Kubo is a 12-year-old boy living in feudal Japan with his sick mother. He uses his shamisen (guitar-like three-stringed instrument) to magically move origami creatures and tell stories in the town square for food money. One night, he is attacked and awakes to find himself far from home where his wooden snow monkey has come to life. She sends him on a quest to find three magical items that will help him defeat his mother’s evil sisters. Along the way, they befriend a samurai beetle. On paper, this all sounds really weird, and I guess it is but it's also pretty delightful. The animation is truly remarkable and the story really does work. It helps that the voice cast includes Charlize Theron, Matthew McConaughey, Ralph Fiennes, and Rooney Mara.
Teen Titans Go! To the Movies
I’ve been hearing about how great the Teen Titans Go! television series is. My daughter sometimes watches it while at her grandmother's, but as we don’t have the Cartoon Network and it doesn’t seem to stream anywhere so I’ve never seen it. It is a series that takes the classic Teen Titans comic-book lineup - Robin, Starfire, Cyborg, Raven, and Beast Boy - pits them against various villains and has a lot of fun playing around with the genre while making lots of references to comic-book culture.
The film does the same but in a much bigger way. Being as meta as it can be, the basic plot consists of Robin noticing that all the other superheroes have movies about themselves and he desperately wants one himself. It is crammed full of jokes, references, and meta humor, kind of like Deadpool but with less graphic violence and potty humor. I’m definitely gonna check out the TV show now.
I had such a crush on Winona Ryder when this came out in 1988. This may have been the beginning of my goth-girl attraction. Random trivia: I was a fan of the goth style in high school. My wife had a brief goth period in high school. I had long hair in high school and my wife had a thing for guys with long hair in high school. We didn’t meet until after our college years when my hair was short and her dark lipstick days were way behind. Not sure if that makes us perfect for each other or just late.
But Winona in Beetlejuice was the best. The movie holds up too. It is Tim Burton at his Burtonesque best. Alec Baldwin and Geena Davis play a pretty bland, but kind married couple who live in this country house. They die and their ghosts return to the house but cannot leave its premises. A hip, artistic family movie in (with Winona as their death-obsessed, goth daughter). The dead couple want the new family with their pretentiousness and remodeling plans to move out of the house as fast as possible. But they don’t know the rules to ghosting yet so they conjure up Michael Keaton as the titular ghost with the most to make with the scaring and let them get back to their regular lives.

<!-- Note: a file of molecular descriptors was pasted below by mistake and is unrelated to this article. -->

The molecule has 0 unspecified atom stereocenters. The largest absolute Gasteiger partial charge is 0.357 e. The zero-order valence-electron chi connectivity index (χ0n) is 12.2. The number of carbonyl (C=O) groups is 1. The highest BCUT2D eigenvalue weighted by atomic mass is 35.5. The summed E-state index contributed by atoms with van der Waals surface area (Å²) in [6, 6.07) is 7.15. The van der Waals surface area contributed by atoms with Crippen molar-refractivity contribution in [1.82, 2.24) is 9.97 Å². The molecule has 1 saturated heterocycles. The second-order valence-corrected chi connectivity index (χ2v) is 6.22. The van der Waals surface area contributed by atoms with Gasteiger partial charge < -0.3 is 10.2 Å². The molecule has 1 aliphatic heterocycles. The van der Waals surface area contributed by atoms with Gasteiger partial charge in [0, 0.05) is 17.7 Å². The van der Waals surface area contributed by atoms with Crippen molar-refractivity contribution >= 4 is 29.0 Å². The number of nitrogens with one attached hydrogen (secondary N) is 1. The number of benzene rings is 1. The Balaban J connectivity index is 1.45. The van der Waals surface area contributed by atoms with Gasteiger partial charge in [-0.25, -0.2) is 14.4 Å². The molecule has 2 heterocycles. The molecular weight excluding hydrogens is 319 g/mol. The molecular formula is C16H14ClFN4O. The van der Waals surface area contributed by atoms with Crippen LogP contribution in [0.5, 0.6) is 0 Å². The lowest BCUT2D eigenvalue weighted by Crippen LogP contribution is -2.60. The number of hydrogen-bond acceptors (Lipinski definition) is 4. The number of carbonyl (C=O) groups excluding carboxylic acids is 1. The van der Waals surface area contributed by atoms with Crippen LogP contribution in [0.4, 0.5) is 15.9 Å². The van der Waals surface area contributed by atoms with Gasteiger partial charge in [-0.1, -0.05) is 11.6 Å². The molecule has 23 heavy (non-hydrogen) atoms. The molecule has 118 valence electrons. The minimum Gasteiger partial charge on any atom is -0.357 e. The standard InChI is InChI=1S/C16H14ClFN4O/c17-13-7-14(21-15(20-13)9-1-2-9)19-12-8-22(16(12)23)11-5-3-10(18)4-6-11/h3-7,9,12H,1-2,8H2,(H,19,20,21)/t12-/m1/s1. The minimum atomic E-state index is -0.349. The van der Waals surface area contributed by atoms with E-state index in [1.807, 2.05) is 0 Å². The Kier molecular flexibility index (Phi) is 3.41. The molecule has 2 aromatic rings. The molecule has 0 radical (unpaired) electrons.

Silliness ensues. The special effects are practical, sometimes stop-motion, always obviously from the mind of Tim Burton. The cast is great with Keaton doing his old crazy-man schtick which works perfectly for this film. It is lovely and charming and filled with two wonderful musical scenes played out to Harry Belafonte songs. Man, it makes me miss the old Tim Burton.
Happy birthday Bob Dylan!
Bob Dylan turned 78 on Friday. I cannot even begin to explain what his music has meant to me. I can still remember sitting in my room when I was about 14 years old. I had just gotten a new turn table for Christmas. I borrowed my Mom’s copy of his Greatest Hits and let it roll. I had heard most of those songs before on the radio but somehow listening to them one after another completely blew me away. It was so powerful. Those words! That music! Over the years, I’ve discovered more than just those hits. The note for note perfection of Blood on the Tracks. Singing “Girl From the North Country” with Johnny Cash. The raw darkness of Time out of Mind. Then there are the live albums and the bootlegs. The above embedded video is from a concert in 2000. It was a great year to see Bob in concert. This was in between Time out of Mind and "Love and Theft", two of his best albums which came after a long slump. Live he seems re-energized. He was playing old folk covers, jamming on an acoustic guitar, and his band is better than ever. On and one, nearly everyday, I hear something new from him. I discover a lyric I’d not listened to before or hear a performance that knocks me out just like he did all those years ago. God bless Bob Dylan. Here’s to another 78 miraculous, amazing, beautiful years.